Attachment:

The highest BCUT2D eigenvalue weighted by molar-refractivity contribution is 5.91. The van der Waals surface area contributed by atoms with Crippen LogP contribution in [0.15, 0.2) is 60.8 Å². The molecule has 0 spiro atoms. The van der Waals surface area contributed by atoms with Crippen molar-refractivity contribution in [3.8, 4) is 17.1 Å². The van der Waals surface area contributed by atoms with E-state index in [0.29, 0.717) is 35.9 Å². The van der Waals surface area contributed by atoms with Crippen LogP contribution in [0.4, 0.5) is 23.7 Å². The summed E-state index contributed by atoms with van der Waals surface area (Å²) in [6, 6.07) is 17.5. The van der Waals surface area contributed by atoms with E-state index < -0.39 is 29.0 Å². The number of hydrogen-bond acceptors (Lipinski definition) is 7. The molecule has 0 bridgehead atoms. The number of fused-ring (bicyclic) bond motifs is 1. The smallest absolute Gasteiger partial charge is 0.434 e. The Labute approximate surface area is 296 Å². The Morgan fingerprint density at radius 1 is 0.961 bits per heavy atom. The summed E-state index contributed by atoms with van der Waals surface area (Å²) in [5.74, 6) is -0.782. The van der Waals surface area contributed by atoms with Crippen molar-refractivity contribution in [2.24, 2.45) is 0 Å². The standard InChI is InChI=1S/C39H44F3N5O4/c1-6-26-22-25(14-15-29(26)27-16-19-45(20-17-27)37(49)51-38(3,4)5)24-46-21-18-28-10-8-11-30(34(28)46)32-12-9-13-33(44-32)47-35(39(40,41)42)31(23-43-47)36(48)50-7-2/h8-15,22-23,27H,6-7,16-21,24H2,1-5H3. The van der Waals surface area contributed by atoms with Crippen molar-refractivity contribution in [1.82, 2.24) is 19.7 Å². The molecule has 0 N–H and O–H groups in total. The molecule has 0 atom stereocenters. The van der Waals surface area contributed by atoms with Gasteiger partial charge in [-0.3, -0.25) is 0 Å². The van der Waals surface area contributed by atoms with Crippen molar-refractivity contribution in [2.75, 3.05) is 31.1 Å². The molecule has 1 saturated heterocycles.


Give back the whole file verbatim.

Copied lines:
The highest BCUT2D eigenvalue weighted by molar-refractivity contribution is 5.91. The van der Waals surface area contributed by atoms with Crippen LogP contribution in [0.15, 0.2) is 60.8 Å². The molecule has 0 spiro atoms. The van der Waals surface area contributed by atoms with Crippen molar-refractivity contribution in [3.8, 4) is 17.1 Å². The van der Waals surface area contributed by atoms with E-state index in [0.29, 0.717) is 35.9 Å². The van der Waals surface area contributed by atoms with Crippen LogP contribution in [0.4, 0.5) is 23.7 Å². The summed E-state index contributed by atoms with van der Waals surface area (Å²) in [6, 6.07) is 17.5. The van der Waals surface area contributed by atoms with E-state index < -0.39 is 29.0 Å². The number of hydrogen-bond acceptors (Lipinski definition) is 7. The molecule has 0 bridgehead atoms. The number of fused-ring (bicyclic) bond motifs is 1. The smallest absolute Gasteiger partial charge is 0.434 e. The Labute approximate surface area is 296 Å². The Morgan fingerprint density at radius 1 is 0.961 bits per heavy atom. The summed E-state index contributed by atoms with van der Waals surface area (Å²) in [5.74, 6) is -0.782. The van der Waals surface area contributed by atoms with Crippen molar-refractivity contribution in [2.24, 2.45) is 0 Å². The standard InChI is InChI=1S/C39H44F3N5O4/c1-6-26-22-25(14-15-29(26)27-16-19-45(20-17-27)37(49)51-38(3,4)5)24-46-21-18-28-10-8-11-30(34(28)46)32-12-9-13-33(44-32)47-35(39(40,41)42)31(23-43-47)36(48)50-7-2/h8-15,22-23,27H,6-7,16-21,24H2,1-5H3. The van der Waals surface area contributed by atoms with Crippen molar-refractivity contribution in [1.82, 2.24) is 19.7 Å². The molecule has 0 N–H and O–H groups in total. The molecule has 0 atom stereocenters. The van der Waals surface area contributed by atoms with Gasteiger partial charge in [-0.3, -0.25) is 0 Å². The van der Waals surface area contributed by atoms with Crippen molar-refractivity contribution in [2.75, 3.05) is 31.1 Å². The molecule has 1 saturated heterocycles.